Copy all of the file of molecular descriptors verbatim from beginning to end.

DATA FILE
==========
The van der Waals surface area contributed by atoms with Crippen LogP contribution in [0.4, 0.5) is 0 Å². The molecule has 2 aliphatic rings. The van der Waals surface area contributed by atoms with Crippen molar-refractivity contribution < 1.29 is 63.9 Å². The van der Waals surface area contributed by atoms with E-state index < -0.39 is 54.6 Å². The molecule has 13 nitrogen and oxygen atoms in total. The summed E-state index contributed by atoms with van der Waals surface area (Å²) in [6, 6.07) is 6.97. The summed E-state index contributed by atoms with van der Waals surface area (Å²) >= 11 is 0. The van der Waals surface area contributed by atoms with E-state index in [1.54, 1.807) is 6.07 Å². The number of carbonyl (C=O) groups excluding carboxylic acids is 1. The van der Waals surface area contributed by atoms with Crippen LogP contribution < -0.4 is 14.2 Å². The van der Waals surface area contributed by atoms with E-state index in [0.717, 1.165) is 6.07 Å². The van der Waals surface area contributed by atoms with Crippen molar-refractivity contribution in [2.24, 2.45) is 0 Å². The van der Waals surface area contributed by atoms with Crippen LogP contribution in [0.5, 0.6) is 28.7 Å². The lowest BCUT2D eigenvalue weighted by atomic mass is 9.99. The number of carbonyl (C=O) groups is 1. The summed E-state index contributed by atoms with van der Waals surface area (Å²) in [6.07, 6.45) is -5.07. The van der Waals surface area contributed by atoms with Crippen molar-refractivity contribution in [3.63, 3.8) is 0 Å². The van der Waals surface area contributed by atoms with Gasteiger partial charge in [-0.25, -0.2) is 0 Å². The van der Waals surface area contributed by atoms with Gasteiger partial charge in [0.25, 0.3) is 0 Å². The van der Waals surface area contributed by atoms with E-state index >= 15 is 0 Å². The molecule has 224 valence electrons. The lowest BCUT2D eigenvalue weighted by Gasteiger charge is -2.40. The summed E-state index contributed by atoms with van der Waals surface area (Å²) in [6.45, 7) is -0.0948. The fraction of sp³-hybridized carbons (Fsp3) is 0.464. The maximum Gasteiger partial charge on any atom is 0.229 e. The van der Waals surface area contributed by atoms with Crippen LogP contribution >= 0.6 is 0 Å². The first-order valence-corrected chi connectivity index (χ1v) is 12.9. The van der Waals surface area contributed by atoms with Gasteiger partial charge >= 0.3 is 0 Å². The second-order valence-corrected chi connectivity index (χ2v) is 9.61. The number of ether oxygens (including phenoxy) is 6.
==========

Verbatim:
The van der Waals surface area contributed by atoms with Crippen LogP contribution in [0.4, 0.5) is 0 Å². The molecule has 2 aliphatic rings. The van der Waals surface area contributed by atoms with Crippen molar-refractivity contribution < 1.29 is 63.9 Å². The van der Waals surface area contributed by atoms with E-state index < -0.39 is 54.6 Å². The molecule has 13 nitrogen and oxygen atoms in total. The summed E-state index contributed by atoms with van der Waals surface area (Å²) in [6, 6.07) is 6.97. The summed E-state index contributed by atoms with van der Waals surface area (Å²) >= 11 is 0. The van der Waals surface area contributed by atoms with E-state index in [1.54, 1.807) is 6.07 Å². The number of carbonyl (C=O) groups excluding carboxylic acids is 1. The van der Waals surface area contributed by atoms with Crippen LogP contribution < -0.4 is 14.2 Å². The van der Waals surface area contributed by atoms with E-state index in [0.717, 1.165) is 6.07 Å². The van der Waals surface area contributed by atoms with Crippen molar-refractivity contribution in [2.24, 2.45) is 0 Å². The van der Waals surface area contributed by atoms with Crippen LogP contribution in [0.5, 0.6) is 28.7 Å². The lowest BCUT2D eigenvalue weighted by atomic mass is 9.99. The number of carbonyl (C=O) groups is 1. The summed E-state index contributed by atoms with van der Waals surface area (Å²) in [6.07, 6.45) is -5.07. The van der Waals surface area contributed by atoms with Crippen molar-refractivity contribution in [3.63, 3.8) is 0 Å². The van der Waals surface area contributed by atoms with Gasteiger partial charge in [-0.25, -0.2) is 0 Å². The van der Waals surface area contributed by atoms with Gasteiger partial charge in [0.25, 0.3) is 0 Å². The van der Waals surface area contributed by atoms with E-state index >= 15 is 0 Å². The molecule has 224 valence electrons. The lowest BCUT2D eigenvalue weighted by Gasteiger charge is -2.40. The summed E-state index contributed by atoms with van der Waals surface area (Å²) in [6.45, 7) is -0.0948. The fraction of sp³-hybridized carbons (Fsp3) is 0.464. The maximum Gasteiger partial charge on any atom is 0.229 e. The van der Waals surface area contributed by atoms with Crippen LogP contribution >= 0.6 is 0 Å². The first-order valence-corrected chi connectivity index (χ1v) is 12.9. The van der Waals surface area contributed by atoms with Gasteiger partial charge >= 0.3 is 0 Å². The second-order valence-corrected chi connectivity index (χ2v) is 9.61. The number of ether oxygens (including phenoxy) is 6.